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Success as five peregrine falcon chicks hatch in purpose-built nesting box at The Mill on Ipswich Waterfront

PUBLISHED: 12:30 06 May 2016 | UPDATED: 12:30 06 May 2016

Peregrine chicks nesting in The Mill, Ipswich Waterfront

Peregrine chicks nesting in The Mill, Ipswich Waterfront


A project to provide a safe nesting place for peregrine falcons in Ipswich has proved a success after images of five chicks were shared this morning.

NEWS  High up on the top of the impressive The Mill apartment block on Ipswich waterfront a new peregrine falcon NEWS High up on the top of the impressive The Mill apartment block on Ipswich waterfront a new peregrine falcon "apartment" has been commissioned. The nest platform has been provided in a link-up betewwn builders, architects and the Suffolk Ornithologists Group From left. Steve Piotrowski, David Lowe and architects John Lyall and mark Dempsey PICTURE ANDY ABBOTT 14.7.09 MyPhotos24 ref - aa 09 mill peregrine 4 EADT 15.7.09

In 2011, a purpose-built nesting box was installed into The Mill on Ipswich Waterfront. Part of the building had been designed to accommodate the peregrine, with its parapet wall mimicking the kind of nesting spot the birds would choose, typically on a vertical cliff.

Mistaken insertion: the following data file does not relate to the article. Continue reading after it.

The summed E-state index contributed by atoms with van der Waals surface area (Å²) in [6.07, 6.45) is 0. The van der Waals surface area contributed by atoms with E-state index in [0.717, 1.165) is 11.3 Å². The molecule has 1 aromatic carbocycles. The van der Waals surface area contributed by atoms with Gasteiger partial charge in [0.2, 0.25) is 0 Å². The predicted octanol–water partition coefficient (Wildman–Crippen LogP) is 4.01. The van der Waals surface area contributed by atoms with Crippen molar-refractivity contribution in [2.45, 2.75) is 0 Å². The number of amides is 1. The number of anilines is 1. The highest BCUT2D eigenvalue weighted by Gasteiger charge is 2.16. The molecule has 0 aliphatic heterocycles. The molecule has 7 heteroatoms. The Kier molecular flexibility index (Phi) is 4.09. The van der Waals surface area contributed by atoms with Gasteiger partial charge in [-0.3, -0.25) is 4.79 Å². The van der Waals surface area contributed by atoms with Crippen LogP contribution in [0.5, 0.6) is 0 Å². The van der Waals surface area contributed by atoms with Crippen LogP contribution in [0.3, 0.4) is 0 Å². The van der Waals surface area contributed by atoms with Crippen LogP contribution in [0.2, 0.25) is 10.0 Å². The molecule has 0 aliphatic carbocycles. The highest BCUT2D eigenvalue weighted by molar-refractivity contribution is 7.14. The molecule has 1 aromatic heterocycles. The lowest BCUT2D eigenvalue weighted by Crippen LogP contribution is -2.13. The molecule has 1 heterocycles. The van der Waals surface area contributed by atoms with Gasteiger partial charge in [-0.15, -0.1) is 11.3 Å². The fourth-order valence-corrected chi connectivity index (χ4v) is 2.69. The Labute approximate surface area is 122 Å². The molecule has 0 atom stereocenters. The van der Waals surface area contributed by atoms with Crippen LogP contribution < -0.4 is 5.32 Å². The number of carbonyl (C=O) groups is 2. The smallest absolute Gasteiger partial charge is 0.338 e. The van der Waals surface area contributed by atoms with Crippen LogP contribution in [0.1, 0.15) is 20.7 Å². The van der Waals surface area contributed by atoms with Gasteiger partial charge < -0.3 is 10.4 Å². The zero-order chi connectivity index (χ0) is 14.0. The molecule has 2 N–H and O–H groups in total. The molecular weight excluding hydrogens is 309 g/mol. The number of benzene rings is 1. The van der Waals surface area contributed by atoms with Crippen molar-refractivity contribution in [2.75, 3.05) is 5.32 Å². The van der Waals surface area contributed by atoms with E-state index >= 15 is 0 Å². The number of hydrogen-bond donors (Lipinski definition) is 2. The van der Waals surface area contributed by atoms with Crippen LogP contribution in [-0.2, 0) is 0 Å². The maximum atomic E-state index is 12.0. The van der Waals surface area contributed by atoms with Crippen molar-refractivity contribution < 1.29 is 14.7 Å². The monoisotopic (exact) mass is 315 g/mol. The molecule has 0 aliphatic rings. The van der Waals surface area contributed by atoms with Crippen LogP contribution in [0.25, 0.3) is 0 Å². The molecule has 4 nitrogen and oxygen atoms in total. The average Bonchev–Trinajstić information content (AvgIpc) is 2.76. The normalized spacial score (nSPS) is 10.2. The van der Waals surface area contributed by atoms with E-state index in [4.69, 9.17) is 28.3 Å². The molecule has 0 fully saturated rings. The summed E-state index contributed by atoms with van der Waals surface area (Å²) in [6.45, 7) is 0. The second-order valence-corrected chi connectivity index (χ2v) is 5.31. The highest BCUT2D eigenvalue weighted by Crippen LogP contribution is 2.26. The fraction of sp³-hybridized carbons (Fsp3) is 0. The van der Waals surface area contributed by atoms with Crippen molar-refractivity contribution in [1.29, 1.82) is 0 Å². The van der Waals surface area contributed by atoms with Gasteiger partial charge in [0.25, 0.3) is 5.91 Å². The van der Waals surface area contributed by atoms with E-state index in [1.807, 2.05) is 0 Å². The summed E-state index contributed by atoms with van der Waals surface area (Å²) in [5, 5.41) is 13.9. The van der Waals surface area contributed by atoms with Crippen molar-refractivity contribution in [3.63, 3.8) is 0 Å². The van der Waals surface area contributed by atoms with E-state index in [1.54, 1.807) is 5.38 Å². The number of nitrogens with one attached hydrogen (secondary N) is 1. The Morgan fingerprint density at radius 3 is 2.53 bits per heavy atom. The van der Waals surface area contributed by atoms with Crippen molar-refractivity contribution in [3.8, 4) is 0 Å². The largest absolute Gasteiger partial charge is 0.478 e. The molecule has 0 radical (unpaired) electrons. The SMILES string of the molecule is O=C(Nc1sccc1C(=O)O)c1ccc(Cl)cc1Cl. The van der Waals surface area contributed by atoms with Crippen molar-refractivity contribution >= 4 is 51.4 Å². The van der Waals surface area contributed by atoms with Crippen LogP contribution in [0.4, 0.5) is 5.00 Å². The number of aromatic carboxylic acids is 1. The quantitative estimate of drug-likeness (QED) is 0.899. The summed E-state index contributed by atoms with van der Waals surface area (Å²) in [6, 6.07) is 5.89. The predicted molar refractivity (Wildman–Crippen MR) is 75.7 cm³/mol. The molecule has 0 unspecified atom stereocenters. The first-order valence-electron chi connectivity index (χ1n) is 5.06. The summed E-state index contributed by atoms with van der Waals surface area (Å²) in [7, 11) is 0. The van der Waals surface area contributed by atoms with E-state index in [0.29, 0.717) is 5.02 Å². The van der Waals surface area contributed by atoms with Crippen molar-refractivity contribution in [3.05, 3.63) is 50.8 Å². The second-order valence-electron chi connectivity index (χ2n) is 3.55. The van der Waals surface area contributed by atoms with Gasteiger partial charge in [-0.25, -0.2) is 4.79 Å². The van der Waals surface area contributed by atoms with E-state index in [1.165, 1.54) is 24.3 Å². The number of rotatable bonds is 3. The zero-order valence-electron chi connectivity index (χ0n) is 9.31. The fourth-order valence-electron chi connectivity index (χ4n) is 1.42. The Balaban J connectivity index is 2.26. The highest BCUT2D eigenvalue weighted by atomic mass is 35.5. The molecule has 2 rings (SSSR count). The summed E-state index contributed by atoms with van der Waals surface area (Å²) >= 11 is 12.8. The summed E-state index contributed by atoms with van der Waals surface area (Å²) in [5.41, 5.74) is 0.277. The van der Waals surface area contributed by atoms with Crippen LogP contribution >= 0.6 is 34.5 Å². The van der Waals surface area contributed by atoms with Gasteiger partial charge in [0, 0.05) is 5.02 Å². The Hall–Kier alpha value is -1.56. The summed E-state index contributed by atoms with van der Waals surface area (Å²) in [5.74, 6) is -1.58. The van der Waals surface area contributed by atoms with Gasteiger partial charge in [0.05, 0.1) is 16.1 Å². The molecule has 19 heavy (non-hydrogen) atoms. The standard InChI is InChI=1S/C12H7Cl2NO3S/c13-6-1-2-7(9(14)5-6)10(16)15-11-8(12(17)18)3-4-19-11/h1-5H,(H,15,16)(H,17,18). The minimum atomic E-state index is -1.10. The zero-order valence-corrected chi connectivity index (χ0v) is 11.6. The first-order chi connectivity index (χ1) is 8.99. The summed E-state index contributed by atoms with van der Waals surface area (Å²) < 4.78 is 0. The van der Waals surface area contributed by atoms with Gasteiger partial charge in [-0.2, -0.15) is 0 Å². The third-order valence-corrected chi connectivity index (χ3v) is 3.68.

The box - designed by Steve Piotrowski of Suffolk Ornithologists’ Group and Waveney Bird Club - had its first success last year, with a saker or gyrfalcon having deterred the peregrines from nesting in previous years.

This morning, it was confirmed that five chicks had hatched after the eggs were laid in March.

People will soon be able to monitor the progress of the chicks, after developer Hopkins Homes funded a camera to live stream directly from the nest.

Ornithologist David Lowe, who first put forward the idea of the nesting box at The Mill which the company he works for, EWS Chartered Surveyors, designed, said: “The importance of Hopkins Homes kind gift cannot be underestimated, as otherwise it’s a 23 storey climb and a risk of disturbing the birds.

“Ipswich Computer Services installed the camera and associated hardware and software - and have both paid the online cost of limited initial online access - as well as mounting the 23 storeys several times to fine tune this.”

The streaming is expected to be up and running online over the next three weeks.

The chicks are expected to remain at the nest for the next 35-40 days.

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